The first two chapters of this book covered Rust's types and traits, which helps provide the vocabulary needed to work with some of the concepts involved in writing Rust codeā€”the subject of this chapter.

The borrow checker and lifetime checks are central to what makes Rust unique; they are also a common stumbling block for newcomers to Rust and so are the focus of the first two Items in this chapter.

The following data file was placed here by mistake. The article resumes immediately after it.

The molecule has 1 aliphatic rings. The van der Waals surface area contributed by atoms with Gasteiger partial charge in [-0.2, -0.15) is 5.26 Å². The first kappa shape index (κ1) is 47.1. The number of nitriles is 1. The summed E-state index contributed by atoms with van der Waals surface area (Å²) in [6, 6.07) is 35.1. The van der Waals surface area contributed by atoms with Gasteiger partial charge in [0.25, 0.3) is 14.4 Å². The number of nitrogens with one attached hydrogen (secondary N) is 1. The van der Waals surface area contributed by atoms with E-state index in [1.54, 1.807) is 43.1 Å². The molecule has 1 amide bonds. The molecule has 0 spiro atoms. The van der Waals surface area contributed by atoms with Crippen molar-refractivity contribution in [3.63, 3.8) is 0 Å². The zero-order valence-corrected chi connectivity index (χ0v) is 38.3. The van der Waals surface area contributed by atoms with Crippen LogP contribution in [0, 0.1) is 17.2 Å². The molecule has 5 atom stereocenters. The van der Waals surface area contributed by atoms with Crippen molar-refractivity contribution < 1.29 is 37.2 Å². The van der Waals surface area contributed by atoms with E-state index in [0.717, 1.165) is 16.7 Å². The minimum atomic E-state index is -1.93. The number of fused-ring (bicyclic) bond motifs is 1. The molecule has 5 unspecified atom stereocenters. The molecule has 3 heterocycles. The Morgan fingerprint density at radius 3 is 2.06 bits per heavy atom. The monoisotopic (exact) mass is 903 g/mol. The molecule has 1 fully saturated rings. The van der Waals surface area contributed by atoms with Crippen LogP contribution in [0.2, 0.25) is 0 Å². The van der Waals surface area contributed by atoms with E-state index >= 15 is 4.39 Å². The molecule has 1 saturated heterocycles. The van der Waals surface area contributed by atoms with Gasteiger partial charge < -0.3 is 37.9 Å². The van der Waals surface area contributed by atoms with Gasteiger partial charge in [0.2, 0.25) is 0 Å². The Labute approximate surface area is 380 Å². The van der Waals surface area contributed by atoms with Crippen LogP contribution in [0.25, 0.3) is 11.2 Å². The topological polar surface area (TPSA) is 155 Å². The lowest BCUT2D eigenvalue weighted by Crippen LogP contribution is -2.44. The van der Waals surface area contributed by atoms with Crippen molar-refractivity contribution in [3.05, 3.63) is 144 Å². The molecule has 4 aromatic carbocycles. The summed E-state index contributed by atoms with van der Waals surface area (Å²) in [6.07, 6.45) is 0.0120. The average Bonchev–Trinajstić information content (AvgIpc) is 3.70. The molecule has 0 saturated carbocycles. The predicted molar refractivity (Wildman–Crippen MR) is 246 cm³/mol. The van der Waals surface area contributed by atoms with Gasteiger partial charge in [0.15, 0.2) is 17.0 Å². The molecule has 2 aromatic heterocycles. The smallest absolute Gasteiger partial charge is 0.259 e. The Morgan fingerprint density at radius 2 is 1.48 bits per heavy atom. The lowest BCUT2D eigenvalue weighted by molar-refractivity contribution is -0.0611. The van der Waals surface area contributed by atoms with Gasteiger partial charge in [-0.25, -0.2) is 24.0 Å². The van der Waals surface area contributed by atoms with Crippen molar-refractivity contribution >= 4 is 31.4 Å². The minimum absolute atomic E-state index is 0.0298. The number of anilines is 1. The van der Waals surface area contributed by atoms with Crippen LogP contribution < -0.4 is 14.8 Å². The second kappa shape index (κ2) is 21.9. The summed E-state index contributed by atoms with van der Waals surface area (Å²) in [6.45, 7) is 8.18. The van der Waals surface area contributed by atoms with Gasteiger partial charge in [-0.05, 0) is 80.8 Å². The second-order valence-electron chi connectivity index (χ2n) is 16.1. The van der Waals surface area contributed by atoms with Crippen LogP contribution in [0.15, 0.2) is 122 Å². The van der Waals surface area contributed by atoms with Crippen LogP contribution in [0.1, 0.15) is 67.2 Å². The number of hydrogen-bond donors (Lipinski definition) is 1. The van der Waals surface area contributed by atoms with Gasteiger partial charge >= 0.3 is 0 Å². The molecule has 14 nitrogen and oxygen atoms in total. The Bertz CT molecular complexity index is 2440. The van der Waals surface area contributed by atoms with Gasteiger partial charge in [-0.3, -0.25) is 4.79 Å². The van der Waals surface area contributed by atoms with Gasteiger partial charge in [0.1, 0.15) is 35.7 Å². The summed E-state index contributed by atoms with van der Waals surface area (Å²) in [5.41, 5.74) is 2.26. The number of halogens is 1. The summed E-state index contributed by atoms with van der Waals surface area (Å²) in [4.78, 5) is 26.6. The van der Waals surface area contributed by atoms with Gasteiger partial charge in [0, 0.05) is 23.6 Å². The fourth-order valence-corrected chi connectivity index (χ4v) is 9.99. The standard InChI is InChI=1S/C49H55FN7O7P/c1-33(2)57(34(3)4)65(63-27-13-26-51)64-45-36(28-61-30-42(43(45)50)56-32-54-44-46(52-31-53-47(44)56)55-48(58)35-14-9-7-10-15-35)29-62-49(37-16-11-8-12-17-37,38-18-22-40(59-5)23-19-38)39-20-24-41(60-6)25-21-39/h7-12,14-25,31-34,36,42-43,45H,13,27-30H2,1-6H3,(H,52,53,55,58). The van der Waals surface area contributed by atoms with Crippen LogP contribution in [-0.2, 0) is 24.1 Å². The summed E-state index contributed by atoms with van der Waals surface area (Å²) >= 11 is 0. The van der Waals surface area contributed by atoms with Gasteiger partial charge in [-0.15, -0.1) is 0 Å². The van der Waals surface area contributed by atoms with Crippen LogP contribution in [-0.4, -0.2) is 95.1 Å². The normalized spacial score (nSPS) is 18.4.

The other Items in this chapter cover concepts that are easier to grasp but are nevertheless a bit different from writing code in other languages. This includes the following:

  • Advice on Rust's unsafe mode and how to avoid it (Item 16)
  • Good news and bad news about writing multithreaded code in Rust (Item 17)
  • Advice on avoiding runtime aborts (Item 18)
  • Information about Rust's approach to reflection (Item 19)
  • Advice on balancing optimization against maintainability (Item 20)

It's a good idea to try to align your code with the consequences of these concepts. It's possible to re-create (some of) the behavior of C/C++ in Rust, but why bother to use Rust if you do?